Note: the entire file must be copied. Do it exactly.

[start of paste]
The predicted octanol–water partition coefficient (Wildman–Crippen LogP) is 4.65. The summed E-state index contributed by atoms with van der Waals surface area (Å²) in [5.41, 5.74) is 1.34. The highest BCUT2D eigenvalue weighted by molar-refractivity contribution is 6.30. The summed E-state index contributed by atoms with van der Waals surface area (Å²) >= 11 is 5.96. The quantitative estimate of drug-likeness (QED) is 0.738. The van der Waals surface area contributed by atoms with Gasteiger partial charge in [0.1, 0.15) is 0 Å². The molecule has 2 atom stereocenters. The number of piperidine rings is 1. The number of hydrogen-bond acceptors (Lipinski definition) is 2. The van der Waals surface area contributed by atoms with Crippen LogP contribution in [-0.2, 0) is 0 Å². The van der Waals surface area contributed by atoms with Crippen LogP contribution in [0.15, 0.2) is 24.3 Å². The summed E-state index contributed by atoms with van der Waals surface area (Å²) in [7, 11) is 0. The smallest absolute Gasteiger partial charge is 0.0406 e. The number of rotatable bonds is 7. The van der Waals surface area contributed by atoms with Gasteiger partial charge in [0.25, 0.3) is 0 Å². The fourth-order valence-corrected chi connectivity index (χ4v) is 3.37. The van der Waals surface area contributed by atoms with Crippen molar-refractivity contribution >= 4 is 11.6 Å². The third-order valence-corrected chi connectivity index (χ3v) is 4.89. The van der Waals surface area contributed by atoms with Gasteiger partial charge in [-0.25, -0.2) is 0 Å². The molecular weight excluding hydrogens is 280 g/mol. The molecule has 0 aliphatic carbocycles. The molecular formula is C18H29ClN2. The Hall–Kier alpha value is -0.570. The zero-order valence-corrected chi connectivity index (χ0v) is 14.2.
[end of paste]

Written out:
The predicted octanol–water partition coefficient (Wildman–Crippen LogP) is 4.65. The summed E-state index contributed by atoms with van der Waals surface area (Å²) in [5.41, 5.74) is 1.34. The highest BCUT2D eigenvalue weighted by molar-refractivity contribution is 6.30. The summed E-state index contributed by atoms with van der Waals surface area (Å²) >= 11 is 5.96. The quantitative estimate of drug-likeness (QED) is 0.738. The van der Waals surface area contributed by atoms with Gasteiger partial charge in [0.1, 0.15) is 0 Å². The molecule has 2 atom stereocenters. The number of piperidine rings is 1. The number of hydrogen-bond acceptors (Lipinski definition) is 2. The van der Waals surface area contributed by atoms with Crippen LogP contribution in [-0.2, 0) is 0 Å². The van der Waals surface area contributed by atoms with Crippen LogP contribution in [0.15, 0.2) is 24.3 Å². The summed E-state index contributed by atoms with van der Waals surface area (Å²) in [7, 11) is 0. The smallest absolute Gasteiger partial charge is 0.0406 e. The number of rotatable bonds is 7. The van der Waals surface area contributed by atoms with Gasteiger partial charge in [0.25, 0.3) is 0 Å². The fourth-order valence-corrected chi connectivity index (χ4v) is 3.37. The van der Waals surface area contributed by atoms with Crippen molar-refractivity contribution >= 4 is 11.6 Å². The third-order valence-corrected chi connectivity index (χ3v) is 4.89. The van der Waals surface area contributed by atoms with Gasteiger partial charge in [-0.25, -0.2) is 0 Å². The molecular weight excluding hydrogens is 280 g/mol. The molecule has 0 aliphatic carbocycles. The molecular formula is C18H29ClN2. The Hall–Kier alpha value is -0.570. The zero-order valence-corrected chi connectivity index (χ0v) is 14.2.